Up until recently, I was mainly ‘the observer’ during my zhan zhuang sessions, that is, merely observing and witnessing any arises thoughts without attachment. However, this has become increasingly more difficult as a lot of changes are happening right now in my home life. For example, we are preparing for a move out of our current home into another house. Sometimes during zhan zhuang, I would think about a task that must be completed and then would think of another associated task, then another; until, I would finally realize that my mind has been running around like a mad man. This would often result in not being very relaxed and feeling a bit agitated at the end of the session.
Previously, I used to practice breath counting and would work my way up to 100 without losing focus. Lately, I have modified things a bit and now do sets of 25 breaths. How does breath counting work? Here’s a nice summary:
We begin working on ourselves by counting the breath, counting each inhalation and each exhalation, beginning with one and counting up to ten. When you get to ten, come back to one and start all over. The only agreement that you make with yourself in this process is that if your mind begins to wander – if you become aware that what you’re doing is chasing thoughts – you will look at the thought, acknowledge it, and then deliberately and consciously let it go and begin the count again at one.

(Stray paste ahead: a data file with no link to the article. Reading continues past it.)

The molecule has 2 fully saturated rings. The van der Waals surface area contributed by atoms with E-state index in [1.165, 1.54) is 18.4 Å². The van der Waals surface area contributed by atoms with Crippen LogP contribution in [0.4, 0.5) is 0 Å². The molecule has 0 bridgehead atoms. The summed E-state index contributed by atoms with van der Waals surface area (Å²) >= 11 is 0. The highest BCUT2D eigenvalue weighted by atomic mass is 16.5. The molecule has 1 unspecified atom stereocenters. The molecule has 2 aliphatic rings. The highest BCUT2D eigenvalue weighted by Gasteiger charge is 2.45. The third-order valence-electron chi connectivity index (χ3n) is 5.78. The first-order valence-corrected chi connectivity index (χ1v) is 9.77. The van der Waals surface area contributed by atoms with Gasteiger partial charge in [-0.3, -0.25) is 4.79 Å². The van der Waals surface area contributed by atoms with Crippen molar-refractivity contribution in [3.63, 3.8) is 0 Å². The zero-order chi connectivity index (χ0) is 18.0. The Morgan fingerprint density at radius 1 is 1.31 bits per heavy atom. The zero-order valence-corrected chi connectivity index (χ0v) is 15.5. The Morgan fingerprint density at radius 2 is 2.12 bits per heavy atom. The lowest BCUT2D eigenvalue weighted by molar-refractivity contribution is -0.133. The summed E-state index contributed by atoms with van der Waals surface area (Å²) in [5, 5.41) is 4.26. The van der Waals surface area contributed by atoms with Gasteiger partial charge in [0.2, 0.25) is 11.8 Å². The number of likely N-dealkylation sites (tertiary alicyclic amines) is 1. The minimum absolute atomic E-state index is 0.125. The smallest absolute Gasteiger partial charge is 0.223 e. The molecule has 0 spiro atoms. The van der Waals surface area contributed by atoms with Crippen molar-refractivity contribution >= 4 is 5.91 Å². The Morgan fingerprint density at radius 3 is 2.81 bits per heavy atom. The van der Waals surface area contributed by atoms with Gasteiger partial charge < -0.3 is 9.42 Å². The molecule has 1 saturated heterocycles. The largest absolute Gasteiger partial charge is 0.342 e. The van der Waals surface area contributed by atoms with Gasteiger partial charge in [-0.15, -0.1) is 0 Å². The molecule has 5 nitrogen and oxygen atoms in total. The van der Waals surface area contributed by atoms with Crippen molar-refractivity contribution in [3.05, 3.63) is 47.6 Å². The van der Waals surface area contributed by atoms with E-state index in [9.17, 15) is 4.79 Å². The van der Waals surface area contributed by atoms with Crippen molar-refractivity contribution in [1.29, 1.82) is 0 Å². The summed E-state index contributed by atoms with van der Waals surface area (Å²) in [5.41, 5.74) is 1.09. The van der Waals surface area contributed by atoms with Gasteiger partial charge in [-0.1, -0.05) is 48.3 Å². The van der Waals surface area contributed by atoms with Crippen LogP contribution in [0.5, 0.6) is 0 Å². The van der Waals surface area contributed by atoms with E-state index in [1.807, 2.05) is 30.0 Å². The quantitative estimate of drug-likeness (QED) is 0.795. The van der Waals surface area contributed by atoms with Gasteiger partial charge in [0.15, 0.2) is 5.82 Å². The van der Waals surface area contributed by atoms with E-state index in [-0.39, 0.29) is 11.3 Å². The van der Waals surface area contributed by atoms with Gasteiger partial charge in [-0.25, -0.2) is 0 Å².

Easy, eh? The key practice about this one is to start back at 1 if the mind drifts away from the counting. I can honestly say during my last standing session, I did not start over once! Right now, I am employing this technique in 3 zhan zhuang postures: (1) wuji, (2) universal post, (3) hold the belly. Over time, I will incorporate all 8 yiquan postures, but 3 works well for me now.
The really cool thing I noticed instantly about the breath counting is that it really brought to my attention some tension spots on my body. I carry quite a bit of tension in a small spot about the size of a tennis ball in the back side of my right shoulder and right lower back. Additionally, I felt quite a bit of tension in my right wrist. A lot of these make sense for me as I sit and work at a computer a majority of the day and I am right handed 🙂
Another cool thing is that after I finished the 3 postures, 25 minutes had passed! Instead of using a timer or a clock to gauge my training, I use my own body. I am sure that over time, this may extend even longer as my breathing deepens.